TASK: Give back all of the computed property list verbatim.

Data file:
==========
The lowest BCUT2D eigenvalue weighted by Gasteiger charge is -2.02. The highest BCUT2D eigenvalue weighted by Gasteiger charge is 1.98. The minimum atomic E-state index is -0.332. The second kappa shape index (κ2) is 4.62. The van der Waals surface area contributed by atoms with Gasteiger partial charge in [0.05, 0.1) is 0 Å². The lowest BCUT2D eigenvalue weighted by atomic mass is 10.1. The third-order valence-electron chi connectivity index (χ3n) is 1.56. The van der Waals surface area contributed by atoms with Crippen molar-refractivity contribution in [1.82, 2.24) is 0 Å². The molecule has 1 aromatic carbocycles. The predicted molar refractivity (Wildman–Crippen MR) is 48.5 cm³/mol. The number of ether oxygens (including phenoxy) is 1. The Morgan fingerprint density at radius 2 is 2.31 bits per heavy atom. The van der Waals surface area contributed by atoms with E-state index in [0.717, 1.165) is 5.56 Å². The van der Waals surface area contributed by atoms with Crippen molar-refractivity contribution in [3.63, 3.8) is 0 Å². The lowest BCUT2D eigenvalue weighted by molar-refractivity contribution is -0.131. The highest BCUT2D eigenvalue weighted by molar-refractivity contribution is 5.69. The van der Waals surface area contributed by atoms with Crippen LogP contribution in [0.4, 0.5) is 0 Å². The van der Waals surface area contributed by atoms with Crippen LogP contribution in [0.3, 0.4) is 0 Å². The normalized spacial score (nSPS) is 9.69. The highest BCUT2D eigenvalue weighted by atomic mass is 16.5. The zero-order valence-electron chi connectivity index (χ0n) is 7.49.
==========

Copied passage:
The lowest BCUT2D eigenvalue weighted by Gasteiger charge is -2.02. The highest BCUT2D eigenvalue weighted by Gasteiger charge is 1.98. The minimum atomic E-state index is -0.332. The second kappa shape index (κ2) is 4.62. The van der Waals surface area contributed by atoms with Gasteiger partial charge in [0.05, 0.1) is 0 Å². The lowest BCUT2D eigenvalue weighted by atomic mass is 10.1. The third-order valence-electron chi connectivity index (χ3n) is 1.56. The van der Waals surface area contributed by atoms with Crippen molar-refractivity contribution in [1.82, 2.24) is 0 Å². The molecule has 1 aromatic carbocycles. The predicted molar refractivity (Wildman–Crippen MR) is 48.5 cm³/mol. The number of ether oxygens (including phenoxy) is 1. The Morgan fingerprint density at radius 2 is 2.31 bits per heavy atom. The van der Waals surface area contributed by atoms with E-state index in [0.717, 1.165) is 5.56 Å². The van der Waals surface area contributed by atoms with Crippen molar-refractivity contribution in [3.63, 3.8) is 0 Å². The lowest BCUT2D eigenvalue weighted by molar-refractivity contribution is -0.131. The highest BCUT2D eigenvalue weighted by molar-refractivity contribution is 5.69. The van der Waals surface area contributed by atoms with Crippen LogP contribution in [0.4, 0.5) is 0 Å². The van der Waals surface area contributed by atoms with Crippen LogP contribution in [0.3, 0.4) is 0 Å². The normalized spacial score (nSPS) is 9.69. The highest BCUT2D eigenvalue weighted by atomic mass is 16.5. The zero-order valence-electron chi connectivity index (χ0n) is 7.49.